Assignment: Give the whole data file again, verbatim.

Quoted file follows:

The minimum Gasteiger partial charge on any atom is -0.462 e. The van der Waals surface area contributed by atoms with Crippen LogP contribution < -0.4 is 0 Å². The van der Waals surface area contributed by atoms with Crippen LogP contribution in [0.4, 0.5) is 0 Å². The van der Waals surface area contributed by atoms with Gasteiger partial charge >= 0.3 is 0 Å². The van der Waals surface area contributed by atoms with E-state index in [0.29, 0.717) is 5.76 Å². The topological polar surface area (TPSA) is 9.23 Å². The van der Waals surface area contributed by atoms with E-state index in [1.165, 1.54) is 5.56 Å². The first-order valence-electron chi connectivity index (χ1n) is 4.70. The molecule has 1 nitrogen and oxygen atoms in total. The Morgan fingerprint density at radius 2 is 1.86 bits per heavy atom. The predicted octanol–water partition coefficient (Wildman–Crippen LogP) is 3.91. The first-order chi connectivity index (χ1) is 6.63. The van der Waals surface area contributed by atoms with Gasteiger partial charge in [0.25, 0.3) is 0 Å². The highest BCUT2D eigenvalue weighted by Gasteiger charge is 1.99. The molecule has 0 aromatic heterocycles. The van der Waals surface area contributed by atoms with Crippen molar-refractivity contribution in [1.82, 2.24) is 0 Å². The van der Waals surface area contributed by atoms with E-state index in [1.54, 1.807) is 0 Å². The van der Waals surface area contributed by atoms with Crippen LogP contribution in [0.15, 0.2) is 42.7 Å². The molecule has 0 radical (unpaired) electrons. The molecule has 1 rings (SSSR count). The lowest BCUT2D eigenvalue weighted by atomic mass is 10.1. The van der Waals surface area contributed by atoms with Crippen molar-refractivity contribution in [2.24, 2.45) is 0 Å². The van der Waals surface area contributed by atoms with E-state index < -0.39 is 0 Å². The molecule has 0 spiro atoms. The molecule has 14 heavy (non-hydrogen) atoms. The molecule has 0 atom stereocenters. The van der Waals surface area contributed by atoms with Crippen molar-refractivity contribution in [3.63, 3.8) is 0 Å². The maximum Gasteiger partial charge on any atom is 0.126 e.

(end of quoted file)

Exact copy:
The minimum Gasteiger partial charge on any atom is -0.462 e. The van der Waals surface area contributed by atoms with Crippen LogP contribution < -0.4 is 0 Å². The van der Waals surface area contributed by atoms with Crippen LogP contribution in [0.4, 0.5) is 0 Å². The van der Waals surface area contributed by atoms with Gasteiger partial charge >= 0.3 is 0 Å². The van der Waals surface area contributed by atoms with E-state index in [0.29, 0.717) is 5.76 Å². The topological polar surface area (TPSA) is 9.23 Å². The van der Waals surface area contributed by atoms with E-state index in [1.165, 1.54) is 5.56 Å². The first-order valence-electron chi connectivity index (χ1n) is 4.70. The molecule has 1 nitrogen and oxygen atoms in total. The Morgan fingerprint density at radius 2 is 1.86 bits per heavy atom. The predicted octanol–water partition coefficient (Wildman–Crippen LogP) is 3.91. The first-order chi connectivity index (χ1) is 6.63. The van der Waals surface area contributed by atoms with Gasteiger partial charge in [0.25, 0.3) is 0 Å². The highest BCUT2D eigenvalue weighted by Gasteiger charge is 1.99. The molecule has 0 aromatic heterocycles. The van der Waals surface area contributed by atoms with Crippen molar-refractivity contribution in [1.82, 2.24) is 0 Å². The van der Waals surface area contributed by atoms with E-state index in [1.54, 1.807) is 0 Å². The van der Waals surface area contributed by atoms with Crippen LogP contribution in [0.15, 0.2) is 42.7 Å². The molecule has 0 radical (unpaired) electrons. The molecule has 1 rings (SSSR count). The lowest BCUT2D eigenvalue weighted by atomic mass is 10.1. The van der Waals surface area contributed by atoms with Crippen molar-refractivity contribution in [2.24, 2.45) is 0 Å². The van der Waals surface area contributed by atoms with E-state index < -0.39 is 0 Å². The molecule has 0 spiro atoms. The molecule has 14 heavy (non-hydrogen) atoms. The molecule has 0 atom stereocenters. The van der Waals surface area contributed by atoms with Crippen molar-refractivity contribution in [3.63, 3.8) is 0 Å². The maximum Gasteiger partial charge on any atom is 0.126 e.